The American Civil Liberties Union and several other human rights groups appeared before the Inter-American Commission on Human Rights (IACHR) today and presented testimony that detailed the United States’ failure to adequately implement changes to its laws and policies on domestic violence that the Commission recommended in 2011.
The IACHR directed the United States to make the changes after deciding Jessica Lenahan (Gonzales) v. United States, the first case brought before the Commission against the U.S. government by a domestic violence survivor. The case was previously heard by the U.S. Supreme Court in Town of Castle Rock v. Jessica Gonzales.
In 1999, Lenahan repeatedly called the police after her estranged husband, who was subject to a domestic violence restraining order, kidnapped their three daughters. Police in Castle Rock, Colorado, failed to respond to her calls and 10 hours later, he drove his pick-up truck to the local police station and opened fire. The police returned fire, killing him. The bodies of Lenahan’s daughters were found dead in the back of the truck. To this day, it is unknown who killed the children.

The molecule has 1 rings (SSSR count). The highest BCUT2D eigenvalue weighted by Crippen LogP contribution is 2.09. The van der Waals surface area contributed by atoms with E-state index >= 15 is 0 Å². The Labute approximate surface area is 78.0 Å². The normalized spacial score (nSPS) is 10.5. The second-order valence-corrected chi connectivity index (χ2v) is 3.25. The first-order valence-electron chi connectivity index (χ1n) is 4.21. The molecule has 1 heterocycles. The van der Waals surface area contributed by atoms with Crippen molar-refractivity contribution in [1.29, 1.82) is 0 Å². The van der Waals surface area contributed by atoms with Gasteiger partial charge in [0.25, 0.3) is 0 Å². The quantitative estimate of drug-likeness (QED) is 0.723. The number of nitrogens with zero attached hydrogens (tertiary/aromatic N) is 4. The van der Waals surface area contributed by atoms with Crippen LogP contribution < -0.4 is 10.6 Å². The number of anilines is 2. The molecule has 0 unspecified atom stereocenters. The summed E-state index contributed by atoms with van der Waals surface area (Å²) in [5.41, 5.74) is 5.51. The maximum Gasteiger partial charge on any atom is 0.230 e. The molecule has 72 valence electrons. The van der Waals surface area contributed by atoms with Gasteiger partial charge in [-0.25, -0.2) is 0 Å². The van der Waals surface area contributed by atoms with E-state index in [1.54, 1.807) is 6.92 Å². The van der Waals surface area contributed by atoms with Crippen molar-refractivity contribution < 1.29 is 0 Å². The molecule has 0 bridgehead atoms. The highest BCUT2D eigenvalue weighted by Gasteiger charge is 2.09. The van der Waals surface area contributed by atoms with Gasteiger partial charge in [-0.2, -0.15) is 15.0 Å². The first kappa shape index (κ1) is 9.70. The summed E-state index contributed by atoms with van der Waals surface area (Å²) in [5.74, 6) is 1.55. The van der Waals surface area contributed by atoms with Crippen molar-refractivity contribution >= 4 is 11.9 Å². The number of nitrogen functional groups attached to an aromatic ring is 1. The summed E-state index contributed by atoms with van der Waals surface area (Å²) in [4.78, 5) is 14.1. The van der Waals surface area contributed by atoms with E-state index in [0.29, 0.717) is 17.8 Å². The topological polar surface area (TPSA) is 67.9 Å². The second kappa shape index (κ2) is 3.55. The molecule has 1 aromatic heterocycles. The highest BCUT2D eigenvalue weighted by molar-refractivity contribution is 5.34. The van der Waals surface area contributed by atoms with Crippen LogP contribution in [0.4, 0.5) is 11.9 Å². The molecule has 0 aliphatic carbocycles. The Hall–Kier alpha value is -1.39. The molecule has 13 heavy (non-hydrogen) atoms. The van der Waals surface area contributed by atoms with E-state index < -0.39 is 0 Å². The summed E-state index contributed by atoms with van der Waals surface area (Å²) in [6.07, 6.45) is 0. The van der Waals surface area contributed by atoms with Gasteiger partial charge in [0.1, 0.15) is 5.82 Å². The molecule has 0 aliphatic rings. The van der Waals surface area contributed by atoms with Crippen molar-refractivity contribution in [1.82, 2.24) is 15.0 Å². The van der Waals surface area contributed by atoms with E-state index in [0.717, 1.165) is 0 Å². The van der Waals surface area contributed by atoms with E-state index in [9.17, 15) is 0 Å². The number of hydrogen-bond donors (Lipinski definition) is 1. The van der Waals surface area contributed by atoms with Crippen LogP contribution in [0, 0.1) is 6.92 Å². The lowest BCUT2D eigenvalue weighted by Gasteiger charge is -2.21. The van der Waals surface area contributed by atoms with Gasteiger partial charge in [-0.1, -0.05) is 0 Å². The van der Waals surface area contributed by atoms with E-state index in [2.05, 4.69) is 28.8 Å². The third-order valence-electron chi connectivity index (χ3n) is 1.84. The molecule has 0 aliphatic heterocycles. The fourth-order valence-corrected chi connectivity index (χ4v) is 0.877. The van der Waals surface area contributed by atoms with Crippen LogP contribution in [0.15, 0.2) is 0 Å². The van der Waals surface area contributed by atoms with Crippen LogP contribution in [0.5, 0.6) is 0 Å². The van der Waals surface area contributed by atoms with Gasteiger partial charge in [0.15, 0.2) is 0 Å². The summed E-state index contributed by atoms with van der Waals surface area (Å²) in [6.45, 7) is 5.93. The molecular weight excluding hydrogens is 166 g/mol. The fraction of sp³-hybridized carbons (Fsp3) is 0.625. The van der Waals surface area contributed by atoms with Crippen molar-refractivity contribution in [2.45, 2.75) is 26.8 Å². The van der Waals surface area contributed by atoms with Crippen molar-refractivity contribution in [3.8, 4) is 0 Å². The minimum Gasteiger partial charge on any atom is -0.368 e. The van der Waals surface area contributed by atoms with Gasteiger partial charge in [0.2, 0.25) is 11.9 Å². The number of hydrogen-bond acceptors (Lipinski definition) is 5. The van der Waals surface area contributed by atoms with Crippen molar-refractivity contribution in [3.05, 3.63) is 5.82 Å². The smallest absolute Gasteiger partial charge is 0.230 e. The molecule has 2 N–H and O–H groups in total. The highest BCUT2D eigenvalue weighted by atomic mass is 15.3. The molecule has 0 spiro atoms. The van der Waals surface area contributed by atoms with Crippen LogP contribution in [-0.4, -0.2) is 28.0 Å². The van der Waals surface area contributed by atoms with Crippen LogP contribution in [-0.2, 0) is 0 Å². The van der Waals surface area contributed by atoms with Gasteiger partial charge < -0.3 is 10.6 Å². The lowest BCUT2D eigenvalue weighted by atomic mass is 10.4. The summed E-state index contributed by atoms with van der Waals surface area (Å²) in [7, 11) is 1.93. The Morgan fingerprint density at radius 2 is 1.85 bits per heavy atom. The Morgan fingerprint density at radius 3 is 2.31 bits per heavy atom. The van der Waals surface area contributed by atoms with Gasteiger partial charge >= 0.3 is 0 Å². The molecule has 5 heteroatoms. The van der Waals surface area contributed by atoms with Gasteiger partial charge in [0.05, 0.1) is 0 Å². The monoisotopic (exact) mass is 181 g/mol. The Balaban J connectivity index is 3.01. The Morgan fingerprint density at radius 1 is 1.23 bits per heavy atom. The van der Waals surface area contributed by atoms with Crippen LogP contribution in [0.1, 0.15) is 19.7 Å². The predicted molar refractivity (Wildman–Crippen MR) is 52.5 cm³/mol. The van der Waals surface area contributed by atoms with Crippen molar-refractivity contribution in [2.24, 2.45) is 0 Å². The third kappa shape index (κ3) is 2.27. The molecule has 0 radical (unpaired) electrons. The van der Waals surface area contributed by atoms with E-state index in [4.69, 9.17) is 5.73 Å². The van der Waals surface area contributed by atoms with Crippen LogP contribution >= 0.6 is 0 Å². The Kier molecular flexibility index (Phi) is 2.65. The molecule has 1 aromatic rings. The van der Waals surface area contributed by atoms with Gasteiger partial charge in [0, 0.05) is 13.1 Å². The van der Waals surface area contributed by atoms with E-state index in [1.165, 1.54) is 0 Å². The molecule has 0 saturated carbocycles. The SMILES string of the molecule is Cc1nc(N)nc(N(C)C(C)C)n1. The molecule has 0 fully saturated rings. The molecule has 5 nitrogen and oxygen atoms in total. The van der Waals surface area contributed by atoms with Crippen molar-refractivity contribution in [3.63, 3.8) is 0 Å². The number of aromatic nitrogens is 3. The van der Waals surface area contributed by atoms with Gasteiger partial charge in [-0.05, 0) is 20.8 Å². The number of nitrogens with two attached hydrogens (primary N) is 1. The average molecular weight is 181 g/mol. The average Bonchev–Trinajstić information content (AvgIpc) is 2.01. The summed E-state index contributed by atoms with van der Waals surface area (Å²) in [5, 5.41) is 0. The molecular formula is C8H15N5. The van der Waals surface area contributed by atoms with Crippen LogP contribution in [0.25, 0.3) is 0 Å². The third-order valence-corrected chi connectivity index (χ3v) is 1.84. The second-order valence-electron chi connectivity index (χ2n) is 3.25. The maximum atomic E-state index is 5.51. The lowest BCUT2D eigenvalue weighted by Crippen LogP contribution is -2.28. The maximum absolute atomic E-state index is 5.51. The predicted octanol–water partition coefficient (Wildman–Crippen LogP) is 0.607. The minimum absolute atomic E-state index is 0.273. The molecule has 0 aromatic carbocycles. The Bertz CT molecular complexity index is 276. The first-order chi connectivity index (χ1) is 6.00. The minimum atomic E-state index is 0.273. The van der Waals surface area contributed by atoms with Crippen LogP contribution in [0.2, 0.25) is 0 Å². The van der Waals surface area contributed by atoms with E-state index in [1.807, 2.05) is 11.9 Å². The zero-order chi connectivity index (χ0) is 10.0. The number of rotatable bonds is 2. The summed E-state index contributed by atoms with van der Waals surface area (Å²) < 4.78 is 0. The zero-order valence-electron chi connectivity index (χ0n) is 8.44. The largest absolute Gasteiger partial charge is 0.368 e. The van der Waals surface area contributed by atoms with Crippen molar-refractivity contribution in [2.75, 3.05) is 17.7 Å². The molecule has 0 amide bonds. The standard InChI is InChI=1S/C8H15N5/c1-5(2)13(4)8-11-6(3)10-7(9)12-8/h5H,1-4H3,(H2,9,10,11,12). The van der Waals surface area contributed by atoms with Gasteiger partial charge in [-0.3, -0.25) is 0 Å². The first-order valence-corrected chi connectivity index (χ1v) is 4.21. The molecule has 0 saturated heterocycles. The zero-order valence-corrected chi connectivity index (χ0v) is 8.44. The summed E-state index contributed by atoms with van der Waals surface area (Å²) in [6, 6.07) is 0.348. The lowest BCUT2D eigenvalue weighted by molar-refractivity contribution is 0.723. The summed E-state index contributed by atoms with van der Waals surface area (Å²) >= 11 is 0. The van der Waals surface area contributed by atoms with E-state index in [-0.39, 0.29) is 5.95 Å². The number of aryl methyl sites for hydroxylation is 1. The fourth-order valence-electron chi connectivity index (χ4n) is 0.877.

In its 2011 decision, the Commission recommended that the government conduct an investigation into the cause, time and place of the girls’ deaths and the systemic failures of the Castle Rock police department to enforce the domestic violence restraining order. It also recommended that the government provide compensation to Lenahan and her family and adopt reforms at the federal and state levels to ensure protection from domestic violence.
Human rights groups praised the IACHR’s landmark decision but the United States has made almost no progress in implementing the reforms since the decision was made.
“The time has come for the government to take concrete steps to prevent domestic violence, investigate incidences that occur and hold police accountable when they fail to respond adequately,” said Lenora Lapidus, Director of the ACLU Women’s Rights Project. “We hope the hearing today will push the government to take meaningful action in this regard.”
As a first step toward compliance, human rights groups worked with the State Department and the Department of Justice to organize a Domestic Violence, Sexual Assault, Non-Discrimination and Human Rights Roundtable in April 2014 to educate federal staff about how human rights standards reinforce and supplement existing U.S. laws and policies. However, the roundtable has not yet yielded concrete results.